A blog raveled in randomness
I am sad to announce that this will be last bookstore hunt in London. There is just too little time to explore all the bookstore in this city. If you are a student like me who likes spending time in bookstores, I recommend you to do a bookstore hunt every month or so because in my experience, bookstore hunt does not only introduce to you an independent shop but also leads you to a way of exploring a new place. I realized while living here (and I think this applies to all locals in any country) that locals do not explore their own homeland because many assume that it is boring. I feel that way with Hong Kong. I feel like I know all the corners of the city so I knew that there was no more places to visit. We tend to walk more and try harder in finding destinations at foreign countries, and that is why I started this bookstore hunt in London. So I guess what I am trying to say is that, I explored different parts of London with the help of my personal side adventures and the time given was all worth it for me!
1. Antique and Bookstore Street near Trafalgar Square
As I was roaming around near Trafalgar Square, I saw this short pathway from National Portrait Gallery to the English National Opera. I was drawn to taking this path because of the first shop that was at the end of the street, which was a shop that sells postcards and mail stamps. As I looked through the window of the second shop, they had paper money with Harry Potter characters on it. It was unexpected to see as I contined to walk to see antique stores that sell books, posters, cardboard toys and music scores. There were a few stores that did sell modern books like ‘The Girl with the Dragon Tattoo’, but somewhat old books on classical music, spirituality and fiction/crime were the majority. It was surprisingly quiet even though it was close to the crowded Trafalgar Square, and it felt like I was in a different part of the busy London city. To just walk along shops with big windows that display rows of antique books… it was definitely an experience worth having before I leave London.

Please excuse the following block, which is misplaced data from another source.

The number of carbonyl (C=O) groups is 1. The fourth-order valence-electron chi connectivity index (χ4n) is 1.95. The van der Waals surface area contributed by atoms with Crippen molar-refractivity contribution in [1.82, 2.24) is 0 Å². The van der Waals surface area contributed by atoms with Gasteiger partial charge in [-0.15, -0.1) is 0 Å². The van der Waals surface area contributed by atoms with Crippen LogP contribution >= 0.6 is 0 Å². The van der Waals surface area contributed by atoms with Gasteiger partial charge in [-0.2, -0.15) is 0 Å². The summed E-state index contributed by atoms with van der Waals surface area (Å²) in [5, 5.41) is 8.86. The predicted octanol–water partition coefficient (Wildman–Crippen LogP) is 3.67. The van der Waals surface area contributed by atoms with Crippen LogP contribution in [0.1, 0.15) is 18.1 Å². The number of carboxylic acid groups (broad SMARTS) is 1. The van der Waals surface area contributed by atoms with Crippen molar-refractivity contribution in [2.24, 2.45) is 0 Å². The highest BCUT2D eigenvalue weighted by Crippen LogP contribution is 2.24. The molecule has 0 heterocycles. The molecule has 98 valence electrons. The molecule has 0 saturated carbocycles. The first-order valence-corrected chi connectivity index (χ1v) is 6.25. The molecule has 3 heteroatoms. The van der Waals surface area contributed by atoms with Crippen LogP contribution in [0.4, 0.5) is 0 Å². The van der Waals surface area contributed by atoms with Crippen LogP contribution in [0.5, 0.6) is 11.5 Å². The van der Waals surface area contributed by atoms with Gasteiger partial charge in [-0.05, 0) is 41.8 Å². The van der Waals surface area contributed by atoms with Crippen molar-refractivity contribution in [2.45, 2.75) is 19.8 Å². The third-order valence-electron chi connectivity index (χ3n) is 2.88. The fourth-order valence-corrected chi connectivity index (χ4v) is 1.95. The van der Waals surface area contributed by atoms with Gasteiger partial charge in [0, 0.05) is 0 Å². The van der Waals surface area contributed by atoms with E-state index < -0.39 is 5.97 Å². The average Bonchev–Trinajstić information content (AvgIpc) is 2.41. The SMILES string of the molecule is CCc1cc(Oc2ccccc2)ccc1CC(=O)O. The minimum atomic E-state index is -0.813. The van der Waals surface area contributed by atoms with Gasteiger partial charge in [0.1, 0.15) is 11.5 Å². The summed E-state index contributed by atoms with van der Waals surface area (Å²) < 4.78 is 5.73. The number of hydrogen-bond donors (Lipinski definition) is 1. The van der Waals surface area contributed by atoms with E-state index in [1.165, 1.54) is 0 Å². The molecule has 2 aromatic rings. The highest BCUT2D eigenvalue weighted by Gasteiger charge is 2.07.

As a lover of music, I had to look inside this music store full of music scores near Soho. Also it had red signs of big sale on the window so I thought it wouldn’t hurt to explore a little more. First of all, I absolutely loved this music street near Soho. The street has rows of music stores that had handsome guitars on display, which decorated this street with flashing guitars on a sunny day. It was beautiful to see not only a few but a lot of instruments in such a state in a busy city like London. The sky is not covered with numerous skyscrapers but it is open with small stores like these that create a different dimension for London city. I did not buy in this store because the books I looked at (which were mostly related to pop singers) were available on the internet, but this street is a beautiful one for music lovers.
I vsited Sotheran’s (www.sotherans.co.uk), which is near Piccadilly Circus station. I went there because it is the oldest bookstore in the world. It existed since 1761 opened in York and the bookshop in London opened in 1815. I was told that they sell a wide collection of antique books ranging from 16 to 20th century books, so I had to visit this place. Unfortunately it was not what I imagined it to be where I could walk freely because the books were enclosed in glass cupboards and there were only people who worked there. So I just entered, stood for 20 seconds and left. It was embarrassing though I doubt people at the desks noticed me. Maybe I was on the wrong floor? I saw staircases to the basement, but other than that, the atmosphere felt like I was not supposed to be there. Did anyone else visited or entered the bookstore Sotheran’s?
It was not the best episode of my London bookstore hunt series since I was distracted by the beautiful streets rather than concentrating on the actual books. However it was still fun despite my altered focus. I am going to miss London bookstores so much when I return to Hong Kong in June. It made my stay here more memorable with the smell of books and quite atmosphere of independent stores–no lie, these shops have a mystical power to create a different dimension away from the busy city. I send lots of love to all the bookstores in London!